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Sydney (AFP) Jan 30, 2013
A mammoth clean-up was underway in Australia's flood-hit northeast Wednesday after waters began to recede, as the death toll from the storms reached six and thousands of homes were left swamped.
While the worst of the deluge appeared over, many homes remained without power and there were fears of drinking water shortages after rivers swollen by torrential rain from ex-tropical cyclone Oswald breached their banks this week.
Two more people were confirmed dead Wednesday in northern Queensland state after their cars were submerged near Gatton, west of the state capital Brisbane.
They had been missing since Sunday and are believed to be a Malaysian and a Taiwanese in Australia on a working holiday. Their cars were swept off the road near each other as they drove to work at a farm.
Three other men have died in floodwaters and a three-year-old boy was killed when a tree fell on him.
In worst-hit Bundaberg, which was swamped as the Burnett River peaked at a record 9.6 metres (32 feet), authorities moved into recovery mode after the floods inundated about 2,000 homes and 200 businesses.
Queensland Premier Campbell Newman said soldiers were en route to the sugar-farming town where more than 7,500 residents have been forced to seek refuge in evacuation shelters or with family and friends.
"This morning we have 120 soldiers from the Enoggera army barracks in 44 vehicles heading north to Bundaberg," Newman told the Australian Broadcasting Corporation.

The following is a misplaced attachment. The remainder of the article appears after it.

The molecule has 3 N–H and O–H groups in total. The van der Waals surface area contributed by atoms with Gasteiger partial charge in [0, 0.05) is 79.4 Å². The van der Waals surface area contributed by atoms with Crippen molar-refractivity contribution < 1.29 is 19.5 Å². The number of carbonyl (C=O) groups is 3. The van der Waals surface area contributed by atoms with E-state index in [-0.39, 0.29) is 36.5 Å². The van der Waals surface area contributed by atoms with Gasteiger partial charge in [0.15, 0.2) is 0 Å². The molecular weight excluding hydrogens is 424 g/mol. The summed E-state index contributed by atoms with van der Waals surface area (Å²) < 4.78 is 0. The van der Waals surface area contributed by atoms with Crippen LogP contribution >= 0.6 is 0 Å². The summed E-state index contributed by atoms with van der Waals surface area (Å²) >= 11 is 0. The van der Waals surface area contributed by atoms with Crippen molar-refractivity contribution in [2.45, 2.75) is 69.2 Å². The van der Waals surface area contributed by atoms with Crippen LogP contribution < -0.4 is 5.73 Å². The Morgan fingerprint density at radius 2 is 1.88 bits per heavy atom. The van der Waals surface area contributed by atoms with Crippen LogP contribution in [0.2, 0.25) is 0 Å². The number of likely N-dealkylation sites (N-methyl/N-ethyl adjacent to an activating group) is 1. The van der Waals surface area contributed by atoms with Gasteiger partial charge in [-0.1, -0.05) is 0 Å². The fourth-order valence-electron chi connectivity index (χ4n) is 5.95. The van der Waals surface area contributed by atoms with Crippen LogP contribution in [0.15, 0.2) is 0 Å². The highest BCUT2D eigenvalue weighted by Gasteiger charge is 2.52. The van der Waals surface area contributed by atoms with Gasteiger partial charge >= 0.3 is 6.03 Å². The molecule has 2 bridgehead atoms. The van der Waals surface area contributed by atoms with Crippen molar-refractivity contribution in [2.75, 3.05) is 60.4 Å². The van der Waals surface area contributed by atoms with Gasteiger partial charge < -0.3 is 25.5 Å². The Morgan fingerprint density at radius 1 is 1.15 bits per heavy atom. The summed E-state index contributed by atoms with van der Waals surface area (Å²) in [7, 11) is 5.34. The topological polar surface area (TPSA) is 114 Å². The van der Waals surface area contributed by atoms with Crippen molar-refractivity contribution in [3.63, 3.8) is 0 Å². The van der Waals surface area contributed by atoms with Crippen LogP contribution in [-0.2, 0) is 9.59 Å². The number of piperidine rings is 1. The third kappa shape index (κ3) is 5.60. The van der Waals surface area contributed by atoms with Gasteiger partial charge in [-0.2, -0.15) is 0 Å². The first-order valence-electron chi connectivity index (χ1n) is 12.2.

More army resources were on standby to help in Bundaberg and surrounding flood-hit communities, he added.
An ABC reporter in the town said petrol stations had run out of fuel while a helicopter and boats were resupplying some of the smaller settlements around the area that remain cut off.
Police said two teenage girls and a 25-year-old man had been charged with looting in the Queensland town of Gympie during flooding there.
While Brisbane escaped the worst of the floods, the deluge damaged water treatment plants and Lord Mayor Graham Quirk said there were concerns parts of the city of two million could run out of water.
"There is still a very real concern that water could run out," he told reporters, although Newman said provisions were in place to supply bottled water to any areas affected.
In New South Wales, a tense night for residents in the northern town of Maclean ended in relief when the Clarence River peaked just below its levee banks at 3.1 metres.
Some 750 people were evacuated as a precaution but were Wednesday given the all-clear to return home, as were thousands evacuated in nearby Grafton, where levees also held to prevent a major disaster.
Acting New South Wales Police Commissioner Nick Kaldas said rescue operations and flood management in the state had gone well.
"It needs to be said that 3,700 requests for assistance in NSW in relation to the flooding, 55 flood rescues and over 1,500 people unfortunately under evacuation orders -- I have to say it has gone very well," Kaldas said.
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